Wollongong Diocese to take priest case to Rome
The diocese of Wollongong will appeal against a Vatican order to reinstate Fr John Nestor, whose conviction for sexually assaulting a former altar boy was overturned on appeal.
'Rebel' cardinal emphasises role of local bishops conferences
Cardinal Karl Lehmann, whose elevation to the College of Cardinals suprised many observers, has told reporters that national bishops' conferences should play an important role in the Church's decision-making process.
British Bishops to screen 'Catholic' organisations
The bishops of England and Wales have announced a more rigorous process for organisations claiming entitlement to a listing in the official National Catholic Directory.
French bishop charged with hiding child abuse
A French bishop has been charged with failing to turn in a priest after allegedly discovering in the confessional that he had sexually abused young children, lawyers said on Friday.
German Muslims prosper as Churches lose support
The number of Muslims in Germany increased from 6000 to more than three million between 1945 and 2000.
Most Italian entertainers pray before performing
Eight out of every ten entertainers in Italy said they 'never forget to pray before going on stage or on the air', a survey has found.
Opinion - Dissecting racism
'They soon forget their offspring'. An analysis of this defence of the removal of Aboriginal children by a Protection Officer reveals the 'them' and 'us' mindset that lies beneath racism. Fr Andrew Murray says that much racism is rationalised on the basis of differences of capacity, physiology and outlook. He says that to be non-racist, we need to be able to respect people, whom, we might not be able to understand due to cultural and linguistic differences, as having inner lives as significant as our own. - Catholic Weekly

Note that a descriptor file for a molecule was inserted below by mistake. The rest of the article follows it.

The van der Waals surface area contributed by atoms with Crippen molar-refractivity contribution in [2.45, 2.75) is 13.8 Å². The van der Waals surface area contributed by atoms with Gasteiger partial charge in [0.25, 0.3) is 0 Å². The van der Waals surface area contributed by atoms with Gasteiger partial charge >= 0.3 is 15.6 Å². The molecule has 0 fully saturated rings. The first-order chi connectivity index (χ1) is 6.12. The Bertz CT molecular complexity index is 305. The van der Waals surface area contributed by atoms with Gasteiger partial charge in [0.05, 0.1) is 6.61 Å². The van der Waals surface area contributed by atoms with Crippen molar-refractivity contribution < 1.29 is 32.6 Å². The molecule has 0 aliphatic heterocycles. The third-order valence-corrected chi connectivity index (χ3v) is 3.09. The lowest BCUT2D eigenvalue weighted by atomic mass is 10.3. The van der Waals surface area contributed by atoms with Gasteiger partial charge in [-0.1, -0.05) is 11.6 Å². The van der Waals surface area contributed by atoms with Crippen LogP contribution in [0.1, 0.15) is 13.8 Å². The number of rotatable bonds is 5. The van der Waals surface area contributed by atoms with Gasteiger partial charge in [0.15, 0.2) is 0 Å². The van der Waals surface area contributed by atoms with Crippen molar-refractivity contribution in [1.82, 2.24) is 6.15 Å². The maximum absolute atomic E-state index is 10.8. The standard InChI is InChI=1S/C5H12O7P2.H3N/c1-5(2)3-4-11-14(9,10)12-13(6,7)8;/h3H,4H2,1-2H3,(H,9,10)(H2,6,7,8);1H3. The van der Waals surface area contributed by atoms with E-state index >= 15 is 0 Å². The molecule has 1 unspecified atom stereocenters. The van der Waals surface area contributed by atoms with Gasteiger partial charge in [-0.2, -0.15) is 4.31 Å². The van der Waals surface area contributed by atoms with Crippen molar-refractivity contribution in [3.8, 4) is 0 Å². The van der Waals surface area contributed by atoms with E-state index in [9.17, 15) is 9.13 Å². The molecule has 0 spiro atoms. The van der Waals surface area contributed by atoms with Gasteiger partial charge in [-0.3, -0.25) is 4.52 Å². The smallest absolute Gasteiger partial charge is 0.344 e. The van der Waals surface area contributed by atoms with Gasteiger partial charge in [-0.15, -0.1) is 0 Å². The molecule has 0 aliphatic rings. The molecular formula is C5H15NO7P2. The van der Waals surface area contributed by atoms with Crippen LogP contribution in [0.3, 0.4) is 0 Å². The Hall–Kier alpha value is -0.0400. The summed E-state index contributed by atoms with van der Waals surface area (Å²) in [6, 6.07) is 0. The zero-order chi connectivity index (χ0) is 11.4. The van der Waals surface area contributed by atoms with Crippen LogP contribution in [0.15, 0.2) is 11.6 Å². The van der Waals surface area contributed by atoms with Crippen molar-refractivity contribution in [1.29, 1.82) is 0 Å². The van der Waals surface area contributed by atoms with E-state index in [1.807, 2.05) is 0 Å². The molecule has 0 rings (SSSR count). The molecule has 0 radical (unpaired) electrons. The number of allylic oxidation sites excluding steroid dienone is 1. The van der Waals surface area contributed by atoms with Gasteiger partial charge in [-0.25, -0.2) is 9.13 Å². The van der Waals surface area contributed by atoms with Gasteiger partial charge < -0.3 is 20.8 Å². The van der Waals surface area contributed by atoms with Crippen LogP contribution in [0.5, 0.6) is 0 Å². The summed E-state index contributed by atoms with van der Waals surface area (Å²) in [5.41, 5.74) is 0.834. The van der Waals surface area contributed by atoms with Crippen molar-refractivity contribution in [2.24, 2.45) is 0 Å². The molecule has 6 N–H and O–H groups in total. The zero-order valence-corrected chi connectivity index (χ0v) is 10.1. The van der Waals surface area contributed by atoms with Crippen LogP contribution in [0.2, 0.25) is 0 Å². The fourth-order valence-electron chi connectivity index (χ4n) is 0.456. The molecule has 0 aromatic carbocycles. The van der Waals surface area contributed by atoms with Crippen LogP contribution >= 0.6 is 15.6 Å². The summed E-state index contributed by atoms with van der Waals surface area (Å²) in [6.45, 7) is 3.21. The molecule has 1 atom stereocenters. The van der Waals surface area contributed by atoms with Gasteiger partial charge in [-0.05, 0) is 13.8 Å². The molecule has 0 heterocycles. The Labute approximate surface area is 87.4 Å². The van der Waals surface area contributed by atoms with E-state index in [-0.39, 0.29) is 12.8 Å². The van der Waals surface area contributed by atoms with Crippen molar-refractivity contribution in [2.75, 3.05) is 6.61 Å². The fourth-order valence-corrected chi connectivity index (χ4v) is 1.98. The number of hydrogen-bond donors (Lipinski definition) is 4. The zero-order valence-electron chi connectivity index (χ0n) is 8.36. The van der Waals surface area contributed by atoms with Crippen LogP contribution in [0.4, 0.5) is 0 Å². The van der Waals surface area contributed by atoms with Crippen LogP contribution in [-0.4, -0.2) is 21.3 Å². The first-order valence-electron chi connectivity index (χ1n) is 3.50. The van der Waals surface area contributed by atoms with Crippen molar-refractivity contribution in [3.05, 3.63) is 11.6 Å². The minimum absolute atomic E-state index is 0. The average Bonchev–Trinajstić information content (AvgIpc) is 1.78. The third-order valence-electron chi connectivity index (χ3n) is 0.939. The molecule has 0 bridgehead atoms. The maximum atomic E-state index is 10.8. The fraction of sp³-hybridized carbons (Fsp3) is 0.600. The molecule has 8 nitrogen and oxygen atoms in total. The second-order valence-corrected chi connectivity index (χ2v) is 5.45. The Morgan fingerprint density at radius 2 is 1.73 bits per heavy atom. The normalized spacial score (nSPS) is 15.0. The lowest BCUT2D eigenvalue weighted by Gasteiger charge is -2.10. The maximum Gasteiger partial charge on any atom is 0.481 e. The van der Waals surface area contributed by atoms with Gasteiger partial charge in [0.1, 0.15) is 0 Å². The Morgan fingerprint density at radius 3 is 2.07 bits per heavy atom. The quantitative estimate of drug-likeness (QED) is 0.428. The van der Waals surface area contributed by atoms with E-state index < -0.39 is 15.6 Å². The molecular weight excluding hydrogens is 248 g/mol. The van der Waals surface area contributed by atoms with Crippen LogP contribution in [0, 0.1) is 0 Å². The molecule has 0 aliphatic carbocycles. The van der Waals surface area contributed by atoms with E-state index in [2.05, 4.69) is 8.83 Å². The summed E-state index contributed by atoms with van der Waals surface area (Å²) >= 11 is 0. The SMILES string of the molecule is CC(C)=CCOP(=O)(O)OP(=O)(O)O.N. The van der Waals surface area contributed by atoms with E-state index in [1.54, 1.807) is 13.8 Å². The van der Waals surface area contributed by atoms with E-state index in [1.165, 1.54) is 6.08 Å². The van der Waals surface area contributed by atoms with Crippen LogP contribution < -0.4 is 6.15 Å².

Feature - Faith, hope and modern martyrs
In October 1996, Archbishop Christophe Munzihirwa of the diocese of Bukavu in eastern Zaire was all that stood between hundreds of thousands of Hutu refugees and potential annihilation. He had long criticised all parties to the region's violence. His last hope, shared with the handful of missionaries and diocesan personnel who stayed behind with him to shelter the refugees, was for rapid intervention by the international community. International assistance was not forthcoming, and Munzihirwa was assassinated. The death of Christophe Munzihirwa forms but a single episode in one of the most sweeping Christian dramas of the century just ended: the resurgence of martyrdom on a vast scale. - NCR
Queensland result a cry from the economically marginalised: Catholic commentators
Catholic politicians and political observers believe the huge Labor Party win and the decimation of the Coalition at last weekend's Queensland election has signalled a voter revolt against economic rationalism.
'Son of church' defends small business 'battlers'